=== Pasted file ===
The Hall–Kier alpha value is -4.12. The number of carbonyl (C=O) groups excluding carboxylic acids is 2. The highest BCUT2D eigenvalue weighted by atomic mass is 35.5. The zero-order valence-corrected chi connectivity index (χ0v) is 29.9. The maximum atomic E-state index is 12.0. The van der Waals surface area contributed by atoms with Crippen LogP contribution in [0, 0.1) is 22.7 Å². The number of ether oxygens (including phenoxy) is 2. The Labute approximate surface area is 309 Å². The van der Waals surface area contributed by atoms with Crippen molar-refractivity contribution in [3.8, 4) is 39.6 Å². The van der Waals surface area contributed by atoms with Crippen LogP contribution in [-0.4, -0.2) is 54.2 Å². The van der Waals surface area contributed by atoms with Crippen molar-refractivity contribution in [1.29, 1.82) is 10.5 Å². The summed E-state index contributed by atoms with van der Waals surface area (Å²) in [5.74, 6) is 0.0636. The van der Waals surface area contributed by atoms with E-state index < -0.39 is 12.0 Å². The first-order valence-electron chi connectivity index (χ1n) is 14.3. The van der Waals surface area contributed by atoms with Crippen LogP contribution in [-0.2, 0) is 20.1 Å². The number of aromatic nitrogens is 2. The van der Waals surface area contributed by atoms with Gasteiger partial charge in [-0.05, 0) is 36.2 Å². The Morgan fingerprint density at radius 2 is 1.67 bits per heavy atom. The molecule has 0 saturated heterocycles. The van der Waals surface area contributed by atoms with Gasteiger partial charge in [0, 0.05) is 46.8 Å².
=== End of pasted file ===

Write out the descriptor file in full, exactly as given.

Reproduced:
The Hall–Kier alpha value is -4.12. The number of carbonyl (C=O) groups excluding carboxylic acids is 2. The highest BCUT2D eigenvalue weighted by atomic mass is 35.5. The zero-order valence-corrected chi connectivity index (χ0v) is 29.9. The maximum atomic E-state index is 12.0. The van der Waals surface area contributed by atoms with Crippen LogP contribution in [0, 0.1) is 22.7 Å². The number of ether oxygens (including phenoxy) is 2. The Labute approximate surface area is 309 Å². The van der Waals surface area contributed by atoms with Crippen molar-refractivity contribution in [3.8, 4) is 39.6 Å². The van der Waals surface area contributed by atoms with Crippen LogP contribution in [-0.4, -0.2) is 54.2 Å². The van der Waals surface area contributed by atoms with Crippen molar-refractivity contribution in [1.29, 1.82) is 10.5 Å². The summed E-state index contributed by atoms with van der Waals surface area (Å²) in [5.74, 6) is 0.0636. The van der Waals surface area contributed by atoms with E-state index < -0.39 is 12.0 Å². The first-order valence-electron chi connectivity index (χ1n) is 14.3. The van der Waals surface area contributed by atoms with Crippen LogP contribution in [-0.2, 0) is 20.1 Å². The number of aromatic nitrogens is 2. The van der Waals surface area contributed by atoms with Gasteiger partial charge in [-0.05, 0) is 36.2 Å². The Morgan fingerprint density at radius 2 is 1.67 bits per heavy atom. The molecule has 0 saturated heterocycles. The van der Waals surface area contributed by atoms with Gasteiger partial charge in [0, 0.05) is 46.8 Å².